Divar-e Gorgan better known as The Great Wall of Gorgan is a massive structure in north-eastern Persian [modern-day Iran] which borders present day Turkmenistan. The wall is also known as The Red Snake because of the red brick used during construction. It snakes 195 kilometres west to east from the foot of the Elburz Mountains to the Caspian Sea. Today, marine sediments cover much of the westernmost section of the wall because of higher sea levels. The studies conducted on the wall show the refined engineering capabilities of the Sasanians architects. The Edinburgh Research Explorer Team in 2006 makes an interesting point that, the Gorgan Wall differs from other walls. It does not follow the rise and fall of the terrain rather it tries to keep up a gentle gradient like the flow of a canal.
Although The Great Wall of Gorgan is more than 1,000 years older than The Great Wall of China and longer than The Hadrian Wall and Antoine Wall joined, the Gorgan Wall is one of the most obscure walls of ancient history. Compared to other walls both younger and smaller, the expeditions are fewer – the first tour by Dr. Kiani in 1971. The next documented excursion to the wall was in the 1999, followed by excavations from 2005-2008. Recent archaeological studies show that The Great Wall of Gorgan borders or probably joined The Tammishe Wall near the Caspian Sea. It is important to highlight archaeologists’ on-going research of probable connection between the western section of The Great Wall of Gorgan and The Tammishe Wall. The arrangement of the brick kilns on each wall edifice, brick size, the location of the forts and the direction of canals show that both structure may share a common tradition. Are they part of the separate monuments or separate two parts of one wall?
There are varying accounts for the date of construction for the Wall; Ali Mousavi puts it in the 5th century AD during the Sasanian Persian Empire during the reign of Peroz [457-483 AD] when he warred with the Hephtalites. On the other hand, some historical environmentalists posit the view that the Parthians built the wall but the Sasanians extended and repaired the edifice. According to Mohammad Chaichian, a joint study in 2005 of the Iranian Cultural Heritage and Tourism Organization (ICHTO) and the University of Edinburg in England, confirms the Sasanians as builders of the wall. The study concluded the timeline for erection occurred during Peroz reign or no later than the early 6th century.
It is important to note the use of 6-10 metre wall as a mechanism to keep outsiders out of the rich and fertile plain of ancient Varkana [modern-day Gorgan]. Kroonenberg et al describes the Iranian Wall as an archaeological defence structure built with waterworks and bricks, during a lower water phase of the Caspian Sea. Remains of barracks or garrisons explain the use of the wall as a military barrier. The number of artefacts found in the barracks gives evidence for the use of the rooms for accommodations. For example, each room contained a lamp. The soldiers needed a place to stay with or without their families whilst performing their duties. Another point to consider is the discovery of animal bones, which not only adds to the food consumption of the men but allows archaeologists to date their occupation of the wall until 604 AD. According to The Edinburgh Explorer Team of 2006, an estimated 30,000 soldiers served at the garrisons on The Gorgan Wall. The team explains that if this about figure is conclusive based on the number of forts [was is over 30], then in the ancient world the Sasanian Empire were probably equipped with one of the most resilient and best organized armies.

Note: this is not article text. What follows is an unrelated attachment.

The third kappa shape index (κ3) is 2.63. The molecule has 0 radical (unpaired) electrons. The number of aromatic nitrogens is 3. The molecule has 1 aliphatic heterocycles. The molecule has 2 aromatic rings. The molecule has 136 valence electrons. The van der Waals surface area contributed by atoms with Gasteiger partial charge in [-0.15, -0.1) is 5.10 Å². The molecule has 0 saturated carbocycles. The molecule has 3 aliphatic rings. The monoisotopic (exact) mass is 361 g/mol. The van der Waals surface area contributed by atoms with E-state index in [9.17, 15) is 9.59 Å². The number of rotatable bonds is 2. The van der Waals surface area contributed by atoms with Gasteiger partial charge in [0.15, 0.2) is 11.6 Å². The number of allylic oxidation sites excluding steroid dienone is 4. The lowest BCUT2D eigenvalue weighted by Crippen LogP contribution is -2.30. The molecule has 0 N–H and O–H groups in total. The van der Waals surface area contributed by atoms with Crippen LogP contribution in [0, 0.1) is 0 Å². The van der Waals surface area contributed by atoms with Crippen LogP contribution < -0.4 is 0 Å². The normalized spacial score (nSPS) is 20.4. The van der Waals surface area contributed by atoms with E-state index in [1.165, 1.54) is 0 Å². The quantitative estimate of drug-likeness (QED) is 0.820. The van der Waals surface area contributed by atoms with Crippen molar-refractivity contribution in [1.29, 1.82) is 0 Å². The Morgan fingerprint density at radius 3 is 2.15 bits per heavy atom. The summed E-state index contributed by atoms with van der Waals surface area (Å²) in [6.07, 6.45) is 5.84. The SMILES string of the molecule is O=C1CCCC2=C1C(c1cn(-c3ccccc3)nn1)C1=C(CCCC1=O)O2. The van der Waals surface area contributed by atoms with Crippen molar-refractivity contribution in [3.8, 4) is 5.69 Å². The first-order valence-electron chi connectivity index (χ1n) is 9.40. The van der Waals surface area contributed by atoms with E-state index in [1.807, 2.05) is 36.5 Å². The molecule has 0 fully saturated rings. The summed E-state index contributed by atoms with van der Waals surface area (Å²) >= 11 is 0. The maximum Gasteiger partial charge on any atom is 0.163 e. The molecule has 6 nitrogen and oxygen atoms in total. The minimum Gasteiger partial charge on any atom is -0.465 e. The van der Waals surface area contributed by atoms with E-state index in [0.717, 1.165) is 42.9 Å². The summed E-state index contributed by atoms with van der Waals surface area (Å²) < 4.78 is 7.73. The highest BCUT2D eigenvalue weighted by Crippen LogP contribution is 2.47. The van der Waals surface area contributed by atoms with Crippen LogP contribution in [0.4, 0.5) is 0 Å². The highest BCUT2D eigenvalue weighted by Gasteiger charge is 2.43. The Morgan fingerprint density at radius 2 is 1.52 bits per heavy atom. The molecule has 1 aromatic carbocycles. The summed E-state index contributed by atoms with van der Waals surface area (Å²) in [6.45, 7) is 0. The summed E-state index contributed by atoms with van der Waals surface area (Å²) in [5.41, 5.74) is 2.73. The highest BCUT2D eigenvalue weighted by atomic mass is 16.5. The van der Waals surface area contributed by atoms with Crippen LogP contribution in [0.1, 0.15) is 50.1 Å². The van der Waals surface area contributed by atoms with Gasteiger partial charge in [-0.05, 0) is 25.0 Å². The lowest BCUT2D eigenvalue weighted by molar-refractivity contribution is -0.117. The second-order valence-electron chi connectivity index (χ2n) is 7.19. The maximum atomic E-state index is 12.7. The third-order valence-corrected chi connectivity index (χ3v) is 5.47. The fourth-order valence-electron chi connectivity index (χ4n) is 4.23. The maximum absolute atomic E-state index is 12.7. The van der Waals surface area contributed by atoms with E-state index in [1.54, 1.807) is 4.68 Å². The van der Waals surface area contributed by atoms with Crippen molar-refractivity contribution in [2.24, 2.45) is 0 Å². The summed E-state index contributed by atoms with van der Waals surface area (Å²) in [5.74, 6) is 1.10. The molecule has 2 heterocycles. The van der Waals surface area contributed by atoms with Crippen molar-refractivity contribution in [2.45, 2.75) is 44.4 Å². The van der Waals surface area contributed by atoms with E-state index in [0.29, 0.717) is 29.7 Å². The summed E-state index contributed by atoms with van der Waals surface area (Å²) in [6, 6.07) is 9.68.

Furthermore, Dr. Kaveh Farrokh explains that castles lined the wall, 50 kilometres apart, alongside aqueducts and water canals. It is worth noting here that the strategic location of the castles allowed the army to hold back an invading party. However, if attackers broke through the castles stronghold, the guards would learn the force and direction of the enemy. A quick report to the general would result in the Saravan [a high-class Sassanian cavalry] deployment closest to the enemy forces. Due to this military strategy the invading forces would end up trapped between the wall and the Saravan.
Another significant factor of The Gorgan Wall is its irrigation system. The Edinburg Excavation Team describes the landscape around the wall as a very fertile plain. A canal 5 metres [or more] deep run along the length of the wall. It ensured a constant flow of water, not only for construction but for use at the forts and for farming. The water travelled from the Gorgan River to a large canal, then through an earthen aqueduct [the dam] which flowed to another canal, linked to the main ditch along the wall. In addition, there were also were smaller canals travelling various courses through the plain. Furthermore, although canals formed part of the forts for the wall, irrigation systems predate the wall. Thus, the Sasanian builders had to consider pre-existing conditions of the landscape before construction.
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